Mississippi stopped being on my list of places to visit after I got over the thrill of being able to spell it. Even when my Aunt Nancy and her family moved there in the 1970’s it held no appeal to me. I had no desire to ever visit to a state whose reputation for racism was so pronounced. In fact, I pretty much avoided all Southern states until we actually moved to one, but since Alexandria it was the Northern part of Virginia I didn’t think much of it.
This is not to say that I had lots of opportunities to visit the South. Sure, I could visit my relatives in Mississippi, but I chose not to. While I remembered them from my childhood, I didn’t feel the closeness with them that I had with, say my Aunt Ginny. I had mostly vague memories of my mom’s sister, Nancy and her family at family events. Then they moved to Mississippi and we’d occasionally see a few of them at a time when they went north to visit.
When my Aunt Ginny moved to Mississippi a few years ago, I knew that a visit there was in my future. She talked of how nice people were there and how much they liked living there instead of living in Illinois. We planned to visit them as a family for spring break, 2007, but Aunt Ginny wasn’t feeling well so we went to Savannah instead.
My Aunt Nancy was diagnosed with lung cancer a while back and went through chemotherapy which left her weak and feeling bad most of the time. When the doctors told her the cancer was back and suggested chemotherapy again, she said she’d had enough and wanted to live what she had left of her life without feeling sick all of the time. I knew that this was a good time to visit — to see my Aunt Nancy again while she still felt OK and to see Aunt Ginny again. I was also looking forward to seeing all of my cousins again.
So I made plans to drive to Mississippi the week Andrew went back to school and before Labor Day weekend. I also thought it would take my mind off the trauma of dropping Clare off at college. I eventually decided I’d spend Labor Day weekend in Mississippi — drive down on Thursday and drive back on Tuesday — hopefully that way avoiding any holiday traffic.
The trip to Mississippi was very smooth. I felt great as I drove down Interstate 80 and looked forward to driving through Tennessee and seeing the mountains. I also was excited about adding two states to my list of states I’d visited: Alabama and Mississippi. I spent the night in Chattanooga, Tennessee, knowing that showing up around midnight at my aunt and uncle’s house would not be appreciated — besides, I was a little tired and hungry.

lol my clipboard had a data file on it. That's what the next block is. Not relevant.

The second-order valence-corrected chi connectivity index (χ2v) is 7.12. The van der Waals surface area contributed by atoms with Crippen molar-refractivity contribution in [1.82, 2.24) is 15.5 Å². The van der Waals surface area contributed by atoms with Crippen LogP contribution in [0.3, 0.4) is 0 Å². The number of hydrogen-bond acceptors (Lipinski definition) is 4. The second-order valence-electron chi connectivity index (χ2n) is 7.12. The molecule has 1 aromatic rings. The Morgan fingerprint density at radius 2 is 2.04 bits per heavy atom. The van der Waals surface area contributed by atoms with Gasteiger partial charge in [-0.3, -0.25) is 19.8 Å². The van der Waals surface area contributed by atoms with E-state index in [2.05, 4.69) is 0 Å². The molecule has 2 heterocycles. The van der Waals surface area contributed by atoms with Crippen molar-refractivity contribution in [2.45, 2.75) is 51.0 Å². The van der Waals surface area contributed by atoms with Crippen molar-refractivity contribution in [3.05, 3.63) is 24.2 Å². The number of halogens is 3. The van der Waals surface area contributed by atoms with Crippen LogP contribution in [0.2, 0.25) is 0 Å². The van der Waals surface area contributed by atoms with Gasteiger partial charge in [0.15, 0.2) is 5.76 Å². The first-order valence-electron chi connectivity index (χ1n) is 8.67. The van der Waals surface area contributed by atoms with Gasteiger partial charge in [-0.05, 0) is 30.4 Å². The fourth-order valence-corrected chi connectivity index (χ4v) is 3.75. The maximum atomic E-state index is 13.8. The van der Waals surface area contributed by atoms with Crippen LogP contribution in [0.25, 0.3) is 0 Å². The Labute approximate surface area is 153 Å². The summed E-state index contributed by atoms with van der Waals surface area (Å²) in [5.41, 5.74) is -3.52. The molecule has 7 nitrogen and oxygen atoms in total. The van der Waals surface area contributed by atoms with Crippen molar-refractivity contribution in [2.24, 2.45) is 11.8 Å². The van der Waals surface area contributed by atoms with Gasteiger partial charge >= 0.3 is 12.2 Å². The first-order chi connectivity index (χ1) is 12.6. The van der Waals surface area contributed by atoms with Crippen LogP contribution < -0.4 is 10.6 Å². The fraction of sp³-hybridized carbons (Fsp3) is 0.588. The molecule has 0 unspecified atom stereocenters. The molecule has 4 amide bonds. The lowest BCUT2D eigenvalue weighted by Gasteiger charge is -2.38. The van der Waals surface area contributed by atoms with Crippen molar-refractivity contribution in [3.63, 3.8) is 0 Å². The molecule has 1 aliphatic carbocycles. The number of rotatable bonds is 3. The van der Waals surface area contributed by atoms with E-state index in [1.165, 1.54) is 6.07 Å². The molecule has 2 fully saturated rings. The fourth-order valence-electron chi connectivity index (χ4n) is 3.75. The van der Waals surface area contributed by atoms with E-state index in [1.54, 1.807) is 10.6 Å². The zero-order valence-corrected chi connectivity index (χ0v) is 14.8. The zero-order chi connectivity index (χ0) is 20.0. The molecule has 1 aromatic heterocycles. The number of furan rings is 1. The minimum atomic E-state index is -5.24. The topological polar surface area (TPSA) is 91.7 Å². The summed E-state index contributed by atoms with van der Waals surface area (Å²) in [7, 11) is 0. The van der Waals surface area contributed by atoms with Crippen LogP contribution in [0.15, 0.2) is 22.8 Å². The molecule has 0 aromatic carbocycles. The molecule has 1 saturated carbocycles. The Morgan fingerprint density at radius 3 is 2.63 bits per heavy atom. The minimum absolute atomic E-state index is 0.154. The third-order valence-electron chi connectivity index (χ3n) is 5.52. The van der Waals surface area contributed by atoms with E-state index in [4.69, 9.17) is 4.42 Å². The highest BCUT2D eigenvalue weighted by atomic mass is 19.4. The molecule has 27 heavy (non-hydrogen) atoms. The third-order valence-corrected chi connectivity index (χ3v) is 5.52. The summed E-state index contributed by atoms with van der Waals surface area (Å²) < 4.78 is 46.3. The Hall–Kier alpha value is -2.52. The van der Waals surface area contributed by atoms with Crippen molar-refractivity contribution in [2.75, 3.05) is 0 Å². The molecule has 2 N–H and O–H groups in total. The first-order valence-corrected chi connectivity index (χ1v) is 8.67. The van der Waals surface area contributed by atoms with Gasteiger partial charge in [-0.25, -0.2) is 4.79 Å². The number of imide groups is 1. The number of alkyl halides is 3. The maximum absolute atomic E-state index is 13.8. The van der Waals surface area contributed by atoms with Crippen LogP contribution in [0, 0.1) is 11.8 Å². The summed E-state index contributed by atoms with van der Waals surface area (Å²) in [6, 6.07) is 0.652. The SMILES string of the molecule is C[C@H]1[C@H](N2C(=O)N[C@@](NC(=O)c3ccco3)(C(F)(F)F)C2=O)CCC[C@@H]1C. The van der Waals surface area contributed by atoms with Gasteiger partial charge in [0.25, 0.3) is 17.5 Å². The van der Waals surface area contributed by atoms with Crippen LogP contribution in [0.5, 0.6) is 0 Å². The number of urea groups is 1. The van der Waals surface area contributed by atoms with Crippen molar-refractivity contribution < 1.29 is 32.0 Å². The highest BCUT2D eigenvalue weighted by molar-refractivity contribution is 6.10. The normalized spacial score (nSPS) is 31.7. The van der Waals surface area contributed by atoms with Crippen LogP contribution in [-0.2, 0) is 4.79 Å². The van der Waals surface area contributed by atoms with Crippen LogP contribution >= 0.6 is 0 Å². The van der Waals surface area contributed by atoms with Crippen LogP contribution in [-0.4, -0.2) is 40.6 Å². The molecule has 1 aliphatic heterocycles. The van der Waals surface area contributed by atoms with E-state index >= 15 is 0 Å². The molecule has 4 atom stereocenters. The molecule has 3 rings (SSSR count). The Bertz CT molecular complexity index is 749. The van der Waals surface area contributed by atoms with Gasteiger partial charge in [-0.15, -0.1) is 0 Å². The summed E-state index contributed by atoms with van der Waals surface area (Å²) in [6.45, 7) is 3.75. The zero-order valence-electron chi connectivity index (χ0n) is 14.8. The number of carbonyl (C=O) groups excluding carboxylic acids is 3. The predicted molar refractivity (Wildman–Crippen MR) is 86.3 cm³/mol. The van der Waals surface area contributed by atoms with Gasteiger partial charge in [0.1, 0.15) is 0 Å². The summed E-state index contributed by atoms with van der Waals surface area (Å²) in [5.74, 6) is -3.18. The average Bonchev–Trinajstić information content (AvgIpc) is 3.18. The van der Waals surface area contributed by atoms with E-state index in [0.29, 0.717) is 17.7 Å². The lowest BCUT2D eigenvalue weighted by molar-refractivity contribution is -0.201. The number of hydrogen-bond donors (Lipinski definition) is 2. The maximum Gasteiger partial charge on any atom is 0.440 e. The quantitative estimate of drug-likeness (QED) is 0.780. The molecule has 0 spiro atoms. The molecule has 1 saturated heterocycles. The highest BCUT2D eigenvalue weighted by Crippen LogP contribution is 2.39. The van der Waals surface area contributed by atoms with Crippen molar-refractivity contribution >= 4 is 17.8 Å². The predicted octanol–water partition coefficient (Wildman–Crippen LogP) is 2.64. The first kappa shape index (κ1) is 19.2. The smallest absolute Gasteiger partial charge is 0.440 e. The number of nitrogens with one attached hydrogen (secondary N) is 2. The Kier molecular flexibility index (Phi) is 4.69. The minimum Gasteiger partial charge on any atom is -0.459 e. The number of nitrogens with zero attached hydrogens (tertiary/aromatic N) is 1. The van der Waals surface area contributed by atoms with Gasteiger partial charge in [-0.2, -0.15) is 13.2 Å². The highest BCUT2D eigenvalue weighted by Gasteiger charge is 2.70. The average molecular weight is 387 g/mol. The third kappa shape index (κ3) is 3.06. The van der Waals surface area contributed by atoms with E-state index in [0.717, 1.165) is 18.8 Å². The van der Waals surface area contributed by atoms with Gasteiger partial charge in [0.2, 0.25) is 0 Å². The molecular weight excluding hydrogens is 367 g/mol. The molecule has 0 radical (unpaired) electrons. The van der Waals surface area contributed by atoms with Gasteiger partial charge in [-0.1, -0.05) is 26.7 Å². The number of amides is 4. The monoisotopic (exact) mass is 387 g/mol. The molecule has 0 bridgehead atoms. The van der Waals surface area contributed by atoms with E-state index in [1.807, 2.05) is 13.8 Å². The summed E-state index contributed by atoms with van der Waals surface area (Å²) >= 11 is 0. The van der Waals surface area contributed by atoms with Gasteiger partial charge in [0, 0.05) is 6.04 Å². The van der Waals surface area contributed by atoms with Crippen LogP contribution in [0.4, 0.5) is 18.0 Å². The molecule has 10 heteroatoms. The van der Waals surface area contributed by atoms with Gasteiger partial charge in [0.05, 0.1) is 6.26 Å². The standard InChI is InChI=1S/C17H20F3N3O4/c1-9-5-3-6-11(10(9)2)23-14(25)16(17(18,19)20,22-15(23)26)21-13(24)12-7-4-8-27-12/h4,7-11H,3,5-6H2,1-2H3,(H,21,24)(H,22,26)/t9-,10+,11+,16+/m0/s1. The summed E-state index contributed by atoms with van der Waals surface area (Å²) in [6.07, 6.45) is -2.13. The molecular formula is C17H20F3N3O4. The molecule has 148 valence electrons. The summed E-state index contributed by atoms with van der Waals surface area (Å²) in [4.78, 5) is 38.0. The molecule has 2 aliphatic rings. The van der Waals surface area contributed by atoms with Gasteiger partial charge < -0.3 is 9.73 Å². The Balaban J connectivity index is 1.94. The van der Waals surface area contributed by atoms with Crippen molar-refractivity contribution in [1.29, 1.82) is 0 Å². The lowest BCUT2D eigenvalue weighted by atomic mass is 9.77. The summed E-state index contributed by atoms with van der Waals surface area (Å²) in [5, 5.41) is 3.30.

I rely heavily on my GPS to get me around, even in my town, so was happy to have the familiar voice instructing me where to turn. I was a little worried when the voice instructed me to exit before the town my aunt and uncle call home, but followed his directions and after a slight scare on a gravel road, found a main road and eventually my aunt and uncle’s home.
The day before I left for Mississippi my Aunt Ginny called and said that she was in the hospital. I took a few hours do decide if I was still going to go to Mississippi, but decided to go ahead with the plan. I’d still get to see both my aunts and perhaps could help out somehow. When I got to my aunt and uncle’s house I pulled up near the boathouse and was excited to see an armadillo having a drink of water from the waterway on which my aunt and uncle live. I’d never seen an armadillo before, so didn’t know they usually don’t come out in the daytime nor are they usually surrounded by a horde of flies. When Uncle Jack saw it he figured it was doomed — the flies were probably attracted to a wound on its side.
After taking some photos of the armadillo I called my aunt in the hospital, thinking that my uncle was there too. I was in the middle of telling Aunt Ginny how lovely I thought her view was when Uncle Jack came outside to welcome me to their home. Along with Uncle Jack was a noticeably lactating white dog with a large head and strong jaws that I’d been warned about. Never having seen a pit bull before, I would not have worried when I saw her, but knowing her breed, I was a little wary. I didn’t have anything to worry about, however, she was a real sweetheart and liked the treat of organic goldfish crackers I gave her (they’d fallen on the floor of my car as I turned the corner onto the street where my aunt and uncle live).